Methods: To determine how flip-flops change peak plantar pressure while walking, we compared peak plantar pressures in the same test subjects wearing flip-flops, wearing athletic shoes, and in bare feet. Ten women with size 7 feet and a body mass index less than 25 kg/m2 were tested with an in-shoe pressure-measurement system. These data were collected and analyzed by one-way analysis of variance and computer software.
Results: Statistically significant results were obtained for nine of the 18 comparisons. In each of these comparisons, flip-flops always demonstrated higher peak plantar pressures than athletic shoes but lower pressures than bare feet.
Conclusion: Although these data demonstrate that flip-flops have a minor protective role as a shock absorber during the gait cycle compared with pressures measured while barefoot, compared with athletic shoes, they increase peak plantar pressures, placing the foot at greater risk for pathologic abnormalities. (J Am Podiatr Med Assoc 98(5): 374–378, 2008)
Background: Frequent use of walking boots in podiatric medicine often elicits patient complaints and sequelae from the imposed limb-length discrepancy. This study was designed primarily to determine whether peak plantar pressures are decreased in the contralateral foot when a moderately worn athletic shoe is worn opposite a high-calf walking boot and, if so, secondarily to determine whether a specialized surgical shoe worn on the contralateral foot can also effectively reduce this pressure. The pressure reductions were then compared to determine whether significantly greater plantar pressure reduction was provided by either the athletic shoe or the surgical shoe.
Methods: Participants without a foot abnormality walked on a treadmill in four footwear combinations: barefoot bilaterally, high-calf rocker-bottom sole (HCRB) walking boot/ barefoot, HCRB walking boot/athletic shoe, and HCRB walking boot/modified walking boot shoe. Measurements were taken with the participants wearing socks. Peak plantar calcaneal pressures were collected.
Results: Peak plantar pressures under the calcaneus opposite the HCRB walking boot were significantly reduced from barefoot pressures when either an athletic shoe or the modified walking boot shoe was worn. However, no significant difference was seen when comparing the reduction by the athletic shoe with that by the modified walking boot.
Conclusions: Wearing an athletic shoe on the foot opposite an HCRB walking boot reduces calcaneal pressures; however, wearing a modified device with structural properties of an HCRB walking boot sole is no better than an athletic shoe at reducing peak calcaneal pressures. (J Am Podiatr Med Assoc 101(2): 127–132, 2011)
Medial forefoot pain, or midarch pain, is usually attributed to plantar fasciitis. The authors present their findings of a previously unreported nerve entrapment of the medial proper plantar digital nerve (MPPDN). Ten fresh-frozen cadaveric specimens were analyzed for anatomical variance in the nerve distribution of the MPPDN. In addition, clinical results from a retrospective review of nine patients who underwent surgical nerve decompression of the MPPDN are presented. Significant anatomical variance was found for the MPPDN in the cadaveric dissection of 10 fresh-frozen specimens. Nine patients with a clinical diagnosis of entrapment of the MPPDN all obtained excellent pain relief with surgical external neurolysis. Only one complication occurred: a hypertrophic scar formation that was successfully treated with intralesional steroid injections. The authors believe that this MPPDN entrapment is often overlooked or misdiagnosed as plantar fasciitis. Surgical peripheral nerve decompression of this nerve can provide positive outcomes for patients suffering from midarch foot pain caused by this pain generator.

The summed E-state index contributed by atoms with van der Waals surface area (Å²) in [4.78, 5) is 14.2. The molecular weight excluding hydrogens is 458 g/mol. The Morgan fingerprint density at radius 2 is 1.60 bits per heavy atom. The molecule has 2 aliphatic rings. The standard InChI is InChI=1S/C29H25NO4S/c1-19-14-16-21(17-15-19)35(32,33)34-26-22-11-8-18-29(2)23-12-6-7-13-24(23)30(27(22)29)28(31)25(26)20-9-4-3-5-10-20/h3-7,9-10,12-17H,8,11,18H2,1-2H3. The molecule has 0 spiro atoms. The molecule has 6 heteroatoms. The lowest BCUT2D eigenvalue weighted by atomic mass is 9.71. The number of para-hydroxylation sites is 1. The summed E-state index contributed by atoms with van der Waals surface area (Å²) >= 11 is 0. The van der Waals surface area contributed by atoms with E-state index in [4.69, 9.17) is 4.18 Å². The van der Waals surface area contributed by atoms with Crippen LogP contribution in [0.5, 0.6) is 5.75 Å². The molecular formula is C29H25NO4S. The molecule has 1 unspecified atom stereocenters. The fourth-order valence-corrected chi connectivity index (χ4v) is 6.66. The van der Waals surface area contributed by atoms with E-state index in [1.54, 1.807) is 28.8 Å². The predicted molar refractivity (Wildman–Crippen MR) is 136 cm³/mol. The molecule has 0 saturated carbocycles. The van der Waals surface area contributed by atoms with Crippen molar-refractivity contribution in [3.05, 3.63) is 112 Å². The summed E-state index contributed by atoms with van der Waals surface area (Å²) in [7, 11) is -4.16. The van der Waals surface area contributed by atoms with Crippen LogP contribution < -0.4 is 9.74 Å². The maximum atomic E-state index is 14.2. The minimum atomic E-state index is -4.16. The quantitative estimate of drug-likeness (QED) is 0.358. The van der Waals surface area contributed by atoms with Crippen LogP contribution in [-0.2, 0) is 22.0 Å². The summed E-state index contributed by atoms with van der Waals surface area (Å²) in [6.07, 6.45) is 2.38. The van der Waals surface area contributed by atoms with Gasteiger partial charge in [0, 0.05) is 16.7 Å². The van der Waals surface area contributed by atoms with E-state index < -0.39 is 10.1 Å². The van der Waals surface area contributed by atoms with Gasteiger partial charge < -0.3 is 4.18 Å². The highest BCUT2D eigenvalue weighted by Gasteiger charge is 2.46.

Lidocaine injection for local anesthesia is a common podiatric medical procedure. We tested the hypothesis that injection of bacteriostatic saline solution containing 0.9% benzyl alcohol before the lidocaine infiltration can reduce the burning caused by lidocaine injection.
This double-blind prospective trial involved 45 participants who each received four injections in two areas of the dorsum of the foot and rated the perceived pain on a visual analog scale. The order of the injections was designed to disguise the control and intervention arms of the study.
The sensation of the lidocaine injection after the injection of saline was reduced significantly (P = .028). The percentage of lidocaine injections with visual analog scale scores of 0 increased by 36% after preinjection with bacteriostatic saline solution containing 0.9% benzyl alcohol.
The fact that 40% of the intervention visual analog scale pain scores for lidocaine injections were 0 suggests that a near painless lidocaine injection technique is an achievable goal and that the present technique is a simple and inexpensive method of reducing the pain of lidocaine injections. (J Am Podiatr Med Assoc 101(3): 223–230, 2011)